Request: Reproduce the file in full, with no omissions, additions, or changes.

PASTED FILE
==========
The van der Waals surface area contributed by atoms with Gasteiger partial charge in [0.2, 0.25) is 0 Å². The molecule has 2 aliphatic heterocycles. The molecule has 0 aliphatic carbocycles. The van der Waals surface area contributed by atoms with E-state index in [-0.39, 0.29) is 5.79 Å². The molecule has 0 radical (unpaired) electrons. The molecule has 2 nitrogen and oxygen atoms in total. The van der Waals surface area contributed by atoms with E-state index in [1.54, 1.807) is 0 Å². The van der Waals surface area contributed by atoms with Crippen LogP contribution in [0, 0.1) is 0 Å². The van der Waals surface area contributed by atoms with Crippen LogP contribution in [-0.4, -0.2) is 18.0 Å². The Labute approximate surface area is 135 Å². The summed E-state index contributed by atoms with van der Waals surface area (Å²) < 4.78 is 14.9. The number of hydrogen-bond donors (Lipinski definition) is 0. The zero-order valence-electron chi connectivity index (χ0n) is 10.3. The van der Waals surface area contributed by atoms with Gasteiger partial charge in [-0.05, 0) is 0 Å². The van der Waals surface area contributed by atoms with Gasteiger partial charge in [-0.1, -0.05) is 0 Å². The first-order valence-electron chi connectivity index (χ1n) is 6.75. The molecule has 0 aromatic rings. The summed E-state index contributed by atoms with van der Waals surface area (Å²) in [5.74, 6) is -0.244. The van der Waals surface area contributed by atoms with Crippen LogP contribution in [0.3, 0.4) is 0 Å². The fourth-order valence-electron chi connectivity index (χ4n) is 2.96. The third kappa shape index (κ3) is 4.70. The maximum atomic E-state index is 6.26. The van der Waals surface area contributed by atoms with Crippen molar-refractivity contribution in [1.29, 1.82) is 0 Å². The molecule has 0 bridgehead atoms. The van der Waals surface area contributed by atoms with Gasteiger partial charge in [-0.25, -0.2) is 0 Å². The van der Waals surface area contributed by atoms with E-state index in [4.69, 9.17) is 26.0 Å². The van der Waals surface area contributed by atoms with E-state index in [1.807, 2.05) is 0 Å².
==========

The van der Waals surface area contributed by atoms with Gasteiger partial charge in [0.2, 0.25) is 0 Å². The molecule has 2 aliphatic heterocycles. The molecule has 0 aliphatic carbocycles. The van der Waals surface area contributed by atoms with E-state index in [-0.39, 0.29) is 5.79 Å². The molecule has 0 radical (unpaired) electrons. The molecule has 2 nitrogen and oxygen atoms in total. The van der Waals surface area contributed by atoms with E-state index in [1.54, 1.807) is 0 Å². The van der Waals surface area contributed by atoms with Crippen LogP contribution in [0, 0.1) is 0 Å². The van der Waals surface area contributed by atoms with Crippen LogP contribution in [-0.4, -0.2) is 18.0 Å². The Labute approximate surface area is 135 Å². The summed E-state index contributed by atoms with van der Waals surface area (Å²) < 4.78 is 14.9. The number of hydrogen-bond donors (Lipinski definition) is 0. The zero-order valence-electron chi connectivity index (χ0n) is 10.3. The van der Waals surface area contributed by atoms with Gasteiger partial charge in [-0.05, 0) is 0 Å². The van der Waals surface area contributed by atoms with Gasteiger partial charge in [-0.1, -0.05) is 0 Å². The first-order valence-electron chi connectivity index (χ1n) is 6.75. The molecule has 0 aromatic rings. The summed E-state index contributed by atoms with van der Waals surface area (Å²) in [5.74, 6) is -0.244. The van der Waals surface area contributed by atoms with Crippen LogP contribution in [0.3, 0.4) is 0 Å². The fourth-order valence-electron chi connectivity index (χ4n) is 2.96. The third kappa shape index (κ3) is 4.70. The maximum atomic E-state index is 6.26. The van der Waals surface area contributed by atoms with Crippen molar-refractivity contribution in [1.29, 1.82) is 0 Å². The molecule has 0 bridgehead atoms. The van der Waals surface area contributed by atoms with Gasteiger partial charge in [-0.25, -0.2) is 0 Å². The van der Waals surface area contributed by atoms with E-state index in [4.69, 9.17) is 26.0 Å². The van der Waals surface area contributed by atoms with E-state index in [1.807, 2.05) is 0 Å².